Friday, February 24, 2006

New Car Concern #2

Some may have wondered why the last post was titled "New Car Concern #1." Naturally, it is because I have another concern about cars right now. The last post was about someone elses interest in buying a new car, a pretty expensive new car at that. This post is about a new car for Mrs. RS and myself.

As I mentioned previously, I am driving a 7-year old Honda Civic that I bought new out of college. It currently has just over 80,000 miles on it. My wife is driving a 2000 Toyota Corolla with about 60,000 miles on it. By today's standards, this is probably nothing, but at some point we will need new cars. Both of our current cars are close in age and mileage (about a year apart) and it stands to reason that we will both need new cars around the same time.

So my dilema is as follows...rather than being on basically the same time schedule for cars, I am wondering if one of us should get a new car now while the other keeps driving their car into the ground (maybe not that far, but for a while longer). This would hopefully allow us to not both have a car payment at the same time. I just worry that if we both wait, we will end up having $700-$800 in payments at the same time. I know that my wife would like to get some kind of SUV as her next car and I would probably just get another Civic. Anyone have any opinions on what would be best course of action for us?

11 Comments:

Blogger bored said...

You're right. At some point you will both need new cars...

But I'm assuming you bought a Honda and a Toyota for their reliability....as long as it gets you from point A to point B, a car is a car...

I myself have a 2000 Honda Civic and my wife has a new 2005 Toyota Sienna. The Sienna was paid with cash from savings from the previous vehicle. The civic does the job (drives) and hasn't let me down. The maintenence is minimal compared to a new car loan or lease (like wheels, brakes, timing belt, etc...we have 95,000 miles on our Honda)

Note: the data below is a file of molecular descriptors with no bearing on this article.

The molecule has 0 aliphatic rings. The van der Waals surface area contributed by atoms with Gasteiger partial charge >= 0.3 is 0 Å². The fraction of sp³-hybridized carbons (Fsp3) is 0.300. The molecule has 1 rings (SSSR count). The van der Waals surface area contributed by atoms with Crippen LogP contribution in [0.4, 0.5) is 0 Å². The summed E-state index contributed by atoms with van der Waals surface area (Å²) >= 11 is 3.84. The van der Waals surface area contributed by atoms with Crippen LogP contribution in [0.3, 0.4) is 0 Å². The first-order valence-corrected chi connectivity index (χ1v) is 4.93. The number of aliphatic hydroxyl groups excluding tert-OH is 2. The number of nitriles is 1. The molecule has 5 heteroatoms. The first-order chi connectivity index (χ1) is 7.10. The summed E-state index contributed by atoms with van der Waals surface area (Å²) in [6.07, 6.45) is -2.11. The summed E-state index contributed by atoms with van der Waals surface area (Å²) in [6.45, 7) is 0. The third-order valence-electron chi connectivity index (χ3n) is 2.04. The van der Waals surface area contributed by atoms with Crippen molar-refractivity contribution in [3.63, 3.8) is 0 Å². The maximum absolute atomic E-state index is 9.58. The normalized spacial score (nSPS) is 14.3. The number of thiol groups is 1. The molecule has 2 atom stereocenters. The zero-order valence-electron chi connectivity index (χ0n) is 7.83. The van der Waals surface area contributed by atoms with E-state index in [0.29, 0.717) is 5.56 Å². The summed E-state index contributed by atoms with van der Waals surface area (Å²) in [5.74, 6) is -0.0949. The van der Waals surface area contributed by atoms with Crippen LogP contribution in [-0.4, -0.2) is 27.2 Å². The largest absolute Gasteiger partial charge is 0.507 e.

If you want the assurance a new car brings (along with the pricetag) and you can afford it, by all means, reward yourself. The troubles cars bring are devistating when they happen...but if you're like me, that's why you bought a Honda and a Toyota...so those things don't happen.

But in my opinion, as we are doing ourselves, take care of your vehicles and drive 'em forever.

Save the money for your future purchase, so when its time, you're financially ready to take on the new burden.

I'm from the Detroit area, where cars are precious....of course my intimacy with the big 3 is why I own 2 Japanese vehicles! :P

2/25/2006 2:31 AM  
Anonymous Phil said...

My parents have a 1993 and a 1994 Camry, both with over 150,000 miles. In that time, they've kept up the maint. and never had something just fail completely on them (unlike the two previous Chrysler minivans).

If you've taken care of the cars and try to sell them, you'll never get what they're worth (thus spake Tim Hartford, the Undercover Economist) because the buyer has to assume that they're junk or you wouldn't be selling them.

Chances are that they won't both die at the same time since the lifespan is both long and highly variable, so you should be able to space out the payments. I agree with the last commenter that you should start saving now, and act like you still have a car payment.

2/25/2006 3:50 AM  
Blogger Mechanic said...

My girlfriend and I recently faced this dilemma as well.

Our solution was to buy one new car (a really nice one) and keep both of the older cars. We did this because 1) we live in a part of the country that can get really cold really quick, so it can be dangerous to have your car breakdown (especially in a snow storm or when the temperature drops at night), 2) I really don't drive that much because the city I live in provides free bus service if you work downtown (ecopass), 3) my girlfriend has to commute to the next city over for her job. Another reason, one that I will deny saying if it is brought to light, is that my girlfriend really wanted a new car...